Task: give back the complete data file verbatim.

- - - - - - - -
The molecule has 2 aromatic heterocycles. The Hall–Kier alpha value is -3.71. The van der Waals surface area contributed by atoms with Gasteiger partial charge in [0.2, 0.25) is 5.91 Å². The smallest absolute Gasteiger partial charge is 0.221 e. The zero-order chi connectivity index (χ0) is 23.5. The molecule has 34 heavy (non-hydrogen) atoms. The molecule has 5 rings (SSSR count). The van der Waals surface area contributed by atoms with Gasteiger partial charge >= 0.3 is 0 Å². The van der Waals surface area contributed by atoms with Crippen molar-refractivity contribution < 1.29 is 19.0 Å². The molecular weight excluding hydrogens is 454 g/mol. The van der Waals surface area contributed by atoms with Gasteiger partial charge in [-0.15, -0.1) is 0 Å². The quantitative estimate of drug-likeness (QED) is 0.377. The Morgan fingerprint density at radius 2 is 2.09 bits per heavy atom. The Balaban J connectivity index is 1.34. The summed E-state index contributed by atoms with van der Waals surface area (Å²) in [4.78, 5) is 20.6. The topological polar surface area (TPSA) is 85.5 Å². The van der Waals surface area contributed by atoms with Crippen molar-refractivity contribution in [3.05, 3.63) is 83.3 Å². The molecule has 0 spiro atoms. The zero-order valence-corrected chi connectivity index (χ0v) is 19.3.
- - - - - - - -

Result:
The molecule has 2 aromatic heterocycles. The Hall–Kier alpha value is -3.71. The van der Waals surface area contributed by atoms with Gasteiger partial charge in [0.2, 0.25) is 5.91 Å². The smallest absolute Gasteiger partial charge is 0.221 e. The zero-order chi connectivity index (χ0) is 23.5. The molecule has 34 heavy (non-hydrogen) atoms. The molecule has 5 rings (SSSR count). The van der Waals surface area contributed by atoms with Gasteiger partial charge >= 0.3 is 0 Å². The van der Waals surface area contributed by atoms with Crippen molar-refractivity contribution < 1.29 is 19.0 Å². The molecular weight excluding hydrogens is 454 g/mol. The van der Waals surface area contributed by atoms with Gasteiger partial charge in [-0.15, -0.1) is 0 Å². The quantitative estimate of drug-likeness (QED) is 0.377. The Morgan fingerprint density at radius 2 is 2.09 bits per heavy atom. The Balaban J connectivity index is 1.34. The summed E-state index contributed by atoms with van der Waals surface area (Å²) in [4.78, 5) is 20.6. The topological polar surface area (TPSA) is 85.5 Å². The van der Waals surface area contributed by atoms with Crippen molar-refractivity contribution in [3.05, 3.63) is 83.3 Å². The molecule has 0 spiro atoms. The zero-order valence-corrected chi connectivity index (χ0v) is 19.3.